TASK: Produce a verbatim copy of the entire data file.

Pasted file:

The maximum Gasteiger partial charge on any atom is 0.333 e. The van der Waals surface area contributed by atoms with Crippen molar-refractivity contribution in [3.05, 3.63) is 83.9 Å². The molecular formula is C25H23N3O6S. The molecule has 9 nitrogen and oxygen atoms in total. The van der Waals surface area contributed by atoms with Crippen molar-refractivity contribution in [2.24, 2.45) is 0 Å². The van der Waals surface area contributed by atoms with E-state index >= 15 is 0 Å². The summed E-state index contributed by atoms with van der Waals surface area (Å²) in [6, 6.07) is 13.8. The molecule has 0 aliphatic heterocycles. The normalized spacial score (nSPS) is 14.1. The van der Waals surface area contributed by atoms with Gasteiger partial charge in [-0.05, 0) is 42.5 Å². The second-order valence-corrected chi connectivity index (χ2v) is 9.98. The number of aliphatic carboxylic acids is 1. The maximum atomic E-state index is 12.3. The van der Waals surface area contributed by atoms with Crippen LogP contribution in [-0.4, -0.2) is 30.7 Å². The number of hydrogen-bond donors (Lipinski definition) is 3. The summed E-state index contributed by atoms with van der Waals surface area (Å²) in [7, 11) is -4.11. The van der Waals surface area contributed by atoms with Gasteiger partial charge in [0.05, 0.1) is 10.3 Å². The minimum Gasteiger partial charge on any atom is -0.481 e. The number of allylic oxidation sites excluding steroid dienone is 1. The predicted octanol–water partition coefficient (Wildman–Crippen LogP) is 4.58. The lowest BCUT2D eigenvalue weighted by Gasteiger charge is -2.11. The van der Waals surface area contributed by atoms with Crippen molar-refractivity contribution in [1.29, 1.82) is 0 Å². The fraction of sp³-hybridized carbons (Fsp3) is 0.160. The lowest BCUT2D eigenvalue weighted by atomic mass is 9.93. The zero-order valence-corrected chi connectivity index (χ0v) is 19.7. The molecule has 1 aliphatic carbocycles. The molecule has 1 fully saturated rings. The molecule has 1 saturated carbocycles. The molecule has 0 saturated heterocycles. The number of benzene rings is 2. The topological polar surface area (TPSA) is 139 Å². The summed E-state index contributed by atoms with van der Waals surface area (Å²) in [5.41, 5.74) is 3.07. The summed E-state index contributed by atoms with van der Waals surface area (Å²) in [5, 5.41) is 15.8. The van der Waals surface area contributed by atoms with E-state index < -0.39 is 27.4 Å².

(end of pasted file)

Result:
The maximum Gasteiger partial charge on any atom is 0.333 e. The van der Waals surface area contributed by atoms with Crippen molar-refractivity contribution in [3.05, 3.63) is 83.9 Å². The molecular formula is C25H23N3O6S. The molecule has 9 nitrogen and oxygen atoms in total. The van der Waals surface area contributed by atoms with Crippen molar-refractivity contribution in [2.24, 2.45) is 0 Å². The van der Waals surface area contributed by atoms with E-state index >= 15 is 0 Å². The summed E-state index contributed by atoms with van der Waals surface area (Å²) in [6, 6.07) is 13.8. The molecule has 0 aliphatic heterocycles. The normalized spacial score (nSPS) is 14.1. The van der Waals surface area contributed by atoms with Gasteiger partial charge in [-0.05, 0) is 42.5 Å². The second-order valence-corrected chi connectivity index (χ2v) is 9.98. The number of aliphatic carboxylic acids is 1. The maximum atomic E-state index is 12.3. The van der Waals surface area contributed by atoms with Crippen LogP contribution in [-0.4, -0.2) is 30.7 Å². The number of hydrogen-bond donors (Lipinski definition) is 3. The summed E-state index contributed by atoms with van der Waals surface area (Å²) in [7, 11) is -4.11. The van der Waals surface area contributed by atoms with Gasteiger partial charge in [0.05, 0.1) is 10.3 Å². The minimum Gasteiger partial charge on any atom is -0.481 e. The number of allylic oxidation sites excluding steroid dienone is 1. The predicted octanol–water partition coefficient (Wildman–Crippen LogP) is 4.58. The lowest BCUT2D eigenvalue weighted by Gasteiger charge is -2.11. The van der Waals surface area contributed by atoms with Crippen molar-refractivity contribution in [1.29, 1.82) is 0 Å². The fraction of sp³-hybridized carbons (Fsp3) is 0.160. The lowest BCUT2D eigenvalue weighted by atomic mass is 9.93. The zero-order valence-corrected chi connectivity index (χ0v) is 19.7. The molecule has 1 aliphatic carbocycles. The molecule has 1 fully saturated rings. The molecule has 1 saturated carbocycles. The molecule has 0 saturated heterocycles. The number of benzene rings is 2. The topological polar surface area (TPSA) is 139 Å². The summed E-state index contributed by atoms with van der Waals surface area (Å²) in [5.41, 5.74) is 3.07. The summed E-state index contributed by atoms with van der Waals surface area (Å²) in [5, 5.41) is 15.8. The van der Waals surface area contributed by atoms with E-state index < -0.39 is 27.4 Å².